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A low-cost testing for transient faults

Ubiquity, Volume 2006 Issue January | BY Goutam Kumar Saha 


Full citation in the ACM Digital Library

Unconventional and low - cost software implemented testing technique for processor transient faults are briefly discussed here. On-line signatures of the Processor Status Register have been used here for detecting transient faults.

Potential electrical transients often affect computer's primary memory or random access memory (RAM). RAM often experiences transient bit errors while a program is being executed. Transients cause random bit errors. For this reason, even software, without any design error, often produces wrong result when it is executed at an electrically noisy industrial environment. Faults in program control flow or in data might cause wrong results. This communication aims at modeling an online test case which is capable of detecting multiple bit errors at various locations on RAM during the program execution and to gain a reliable and fault tolerant computing. The proposed unconventional software technique is based on fail stop failure model. It takes necessary recovery actions also immediately after an error is detected, in order to stop error propagation and thus to eliminate ambiguous results caused by potential transients. The conventional error codes for example, parity bit, checksum; Hamming codes can detect multiple errors but cannot repair all errors. Moreover, all these codes are implemented in hardware because their software implementations suffer from high overhead with both time and space redundancy.

The Proposed Work:
However, the proposed software implemented technique injects the code of "No Operation" instruction at various locations inside the computing application program and then verifies for possible "No Operation" code corruption in order to validate the code immunity during run time. The more is the number of "No Operation" code injection, the higher is the fault coverage. It is certain that if a "No Operation" code is corrupted then the adjacent application program codes might also be corrupted. The affected codes are recovered by reloading the application codes or by copying back from a master copy and then the application is re-executed. Again, at some cases, the corrupted codes can be recovered also by using three images of the application where triple memory redundancy (TMR) can be afforded. This technique is a low cost solution towards transient fault tolerance. It has an affordable and less redundancy with both time and space. Using an affordable high-speed machine one can overcome the overhead with little extra execution time. The technique is useful also for locating faults because the locations at which "No Operation" code is injected are known. The choice of NOP-code is guided by the knowledge that it is only one byte long and execution of it does not change the processor-status-word (PSW). It provides a delay of one machine-cycle in order to subdue the presence of transients. During run time we can also compare two PSW s (one before a NOP code and another one after the NOP-code) in order to verify the transient-immunity of the processing environment.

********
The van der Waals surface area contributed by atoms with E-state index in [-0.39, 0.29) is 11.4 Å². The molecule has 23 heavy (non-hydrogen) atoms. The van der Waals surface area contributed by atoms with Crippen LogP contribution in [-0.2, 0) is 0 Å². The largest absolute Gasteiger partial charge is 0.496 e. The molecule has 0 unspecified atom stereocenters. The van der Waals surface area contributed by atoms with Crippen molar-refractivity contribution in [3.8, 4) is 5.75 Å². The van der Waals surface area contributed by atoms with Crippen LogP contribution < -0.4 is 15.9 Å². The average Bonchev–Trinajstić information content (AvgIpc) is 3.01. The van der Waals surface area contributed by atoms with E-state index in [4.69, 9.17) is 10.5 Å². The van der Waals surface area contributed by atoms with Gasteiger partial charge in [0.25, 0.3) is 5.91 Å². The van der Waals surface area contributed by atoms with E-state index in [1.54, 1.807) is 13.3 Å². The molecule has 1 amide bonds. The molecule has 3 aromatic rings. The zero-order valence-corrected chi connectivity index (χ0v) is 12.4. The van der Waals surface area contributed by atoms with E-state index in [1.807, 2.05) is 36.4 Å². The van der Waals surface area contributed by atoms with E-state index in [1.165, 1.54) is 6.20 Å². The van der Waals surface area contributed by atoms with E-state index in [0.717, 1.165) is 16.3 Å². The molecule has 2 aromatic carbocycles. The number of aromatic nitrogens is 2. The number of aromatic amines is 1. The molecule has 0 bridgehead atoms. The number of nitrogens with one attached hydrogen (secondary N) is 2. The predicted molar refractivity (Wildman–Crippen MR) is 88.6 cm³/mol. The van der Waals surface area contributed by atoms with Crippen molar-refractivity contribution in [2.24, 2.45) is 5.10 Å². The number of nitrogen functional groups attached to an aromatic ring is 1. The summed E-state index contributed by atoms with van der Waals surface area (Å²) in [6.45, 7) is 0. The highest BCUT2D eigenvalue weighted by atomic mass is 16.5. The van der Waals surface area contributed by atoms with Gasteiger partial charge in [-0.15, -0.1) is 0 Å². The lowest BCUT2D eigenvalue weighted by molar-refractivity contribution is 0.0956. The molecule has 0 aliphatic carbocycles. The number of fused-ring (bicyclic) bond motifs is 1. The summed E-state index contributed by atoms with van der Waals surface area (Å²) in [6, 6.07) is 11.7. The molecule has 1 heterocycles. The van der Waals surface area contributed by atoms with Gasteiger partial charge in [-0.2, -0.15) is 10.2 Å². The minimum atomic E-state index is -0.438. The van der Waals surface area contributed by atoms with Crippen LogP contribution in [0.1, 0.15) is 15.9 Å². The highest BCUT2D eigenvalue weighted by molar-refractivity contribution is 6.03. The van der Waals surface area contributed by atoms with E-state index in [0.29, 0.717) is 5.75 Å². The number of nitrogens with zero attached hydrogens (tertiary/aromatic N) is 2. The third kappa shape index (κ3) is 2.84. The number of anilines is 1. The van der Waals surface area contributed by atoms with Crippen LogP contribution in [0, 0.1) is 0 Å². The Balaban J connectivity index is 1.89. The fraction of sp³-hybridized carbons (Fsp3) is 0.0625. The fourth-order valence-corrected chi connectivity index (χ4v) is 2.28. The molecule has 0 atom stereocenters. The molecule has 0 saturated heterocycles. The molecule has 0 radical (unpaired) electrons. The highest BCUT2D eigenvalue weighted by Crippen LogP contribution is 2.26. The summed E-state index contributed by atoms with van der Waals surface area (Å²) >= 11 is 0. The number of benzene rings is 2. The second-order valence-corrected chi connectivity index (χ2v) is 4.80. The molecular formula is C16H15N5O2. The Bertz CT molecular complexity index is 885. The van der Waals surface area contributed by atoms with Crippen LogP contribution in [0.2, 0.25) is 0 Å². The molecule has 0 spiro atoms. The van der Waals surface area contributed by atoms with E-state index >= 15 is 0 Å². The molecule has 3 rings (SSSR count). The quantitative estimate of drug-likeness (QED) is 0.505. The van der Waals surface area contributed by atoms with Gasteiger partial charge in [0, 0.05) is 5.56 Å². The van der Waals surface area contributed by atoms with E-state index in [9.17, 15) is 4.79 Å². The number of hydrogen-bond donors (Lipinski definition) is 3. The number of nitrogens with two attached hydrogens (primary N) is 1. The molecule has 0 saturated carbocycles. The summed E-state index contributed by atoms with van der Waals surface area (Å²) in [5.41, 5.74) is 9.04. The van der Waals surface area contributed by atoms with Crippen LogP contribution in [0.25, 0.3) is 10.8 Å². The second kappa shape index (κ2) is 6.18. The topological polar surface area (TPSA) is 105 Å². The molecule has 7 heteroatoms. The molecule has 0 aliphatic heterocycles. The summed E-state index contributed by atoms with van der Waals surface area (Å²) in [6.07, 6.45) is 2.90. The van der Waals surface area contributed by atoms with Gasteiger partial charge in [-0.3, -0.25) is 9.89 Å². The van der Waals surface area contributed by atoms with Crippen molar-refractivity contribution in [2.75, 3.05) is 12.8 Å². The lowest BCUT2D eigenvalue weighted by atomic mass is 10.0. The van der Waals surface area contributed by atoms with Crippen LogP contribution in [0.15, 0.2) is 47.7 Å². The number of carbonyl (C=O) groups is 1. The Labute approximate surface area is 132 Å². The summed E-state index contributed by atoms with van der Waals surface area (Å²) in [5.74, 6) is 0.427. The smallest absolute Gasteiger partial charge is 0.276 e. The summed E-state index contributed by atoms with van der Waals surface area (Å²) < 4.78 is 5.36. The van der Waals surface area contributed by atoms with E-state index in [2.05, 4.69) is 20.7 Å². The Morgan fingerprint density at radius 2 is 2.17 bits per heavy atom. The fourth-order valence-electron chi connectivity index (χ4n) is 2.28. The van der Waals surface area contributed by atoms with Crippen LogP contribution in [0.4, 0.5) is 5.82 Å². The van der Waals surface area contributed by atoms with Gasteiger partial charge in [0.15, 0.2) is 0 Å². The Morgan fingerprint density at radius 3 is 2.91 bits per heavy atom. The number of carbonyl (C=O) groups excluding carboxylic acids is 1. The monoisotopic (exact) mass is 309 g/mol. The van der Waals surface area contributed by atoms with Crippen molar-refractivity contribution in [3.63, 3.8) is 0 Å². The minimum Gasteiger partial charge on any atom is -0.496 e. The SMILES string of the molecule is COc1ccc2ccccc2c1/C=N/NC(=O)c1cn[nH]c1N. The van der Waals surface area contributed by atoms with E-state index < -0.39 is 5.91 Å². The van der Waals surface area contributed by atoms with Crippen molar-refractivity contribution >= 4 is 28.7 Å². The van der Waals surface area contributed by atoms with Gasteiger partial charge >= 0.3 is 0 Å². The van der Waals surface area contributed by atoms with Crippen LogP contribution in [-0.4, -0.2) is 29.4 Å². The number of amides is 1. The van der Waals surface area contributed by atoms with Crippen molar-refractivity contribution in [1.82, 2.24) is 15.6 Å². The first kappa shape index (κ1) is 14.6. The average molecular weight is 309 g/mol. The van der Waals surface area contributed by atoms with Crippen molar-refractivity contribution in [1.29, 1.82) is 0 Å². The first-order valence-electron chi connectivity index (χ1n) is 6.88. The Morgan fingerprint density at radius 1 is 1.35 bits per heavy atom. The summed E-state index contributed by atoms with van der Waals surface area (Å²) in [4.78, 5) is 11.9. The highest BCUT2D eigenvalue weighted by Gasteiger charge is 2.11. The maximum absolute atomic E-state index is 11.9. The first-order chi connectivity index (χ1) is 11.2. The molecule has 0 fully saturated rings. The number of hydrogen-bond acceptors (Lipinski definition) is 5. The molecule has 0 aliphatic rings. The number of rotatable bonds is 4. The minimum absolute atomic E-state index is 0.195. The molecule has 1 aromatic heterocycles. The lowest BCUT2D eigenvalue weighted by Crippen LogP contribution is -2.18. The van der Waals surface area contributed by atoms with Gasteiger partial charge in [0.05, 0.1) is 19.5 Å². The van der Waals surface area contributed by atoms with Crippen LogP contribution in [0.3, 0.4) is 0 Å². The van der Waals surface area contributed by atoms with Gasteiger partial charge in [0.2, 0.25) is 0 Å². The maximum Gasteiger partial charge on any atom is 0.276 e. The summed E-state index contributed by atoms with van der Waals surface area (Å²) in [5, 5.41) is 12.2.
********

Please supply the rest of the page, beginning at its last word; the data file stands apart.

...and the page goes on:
Author's Biography

Goutam Kumar Saha [email protected] or [email protected] has been working as a Computer Scientist for last seventeen years. He has worked in various renowned research organizations namely, at LRDE, Defence Research & Development Organisation (DRDO), Bangalore, and at the Electronics Research & Development Centre of India (ER&DCI) Calcutta. At present, he is working at the Centre for Development of Advanced Computing (CDAC), Kolkata as a Scientist-F. He has authored many research papers on fault tolerant computing and natural language engineering. He is a senior member in IEEE (USA), ACM, Computer Society of India (CSI). He is a Fellow Member in IETE, MSPI (New Delhi) and in IMS (Goa). He received various grants & awards from international and national reputed institutions. He is a referee of CSI Journal, IJCPOL, AMSE Journal (France/Spain) and of the IEEE Potentials Magazine. He is an associate editor of the ACM Ubiquity.


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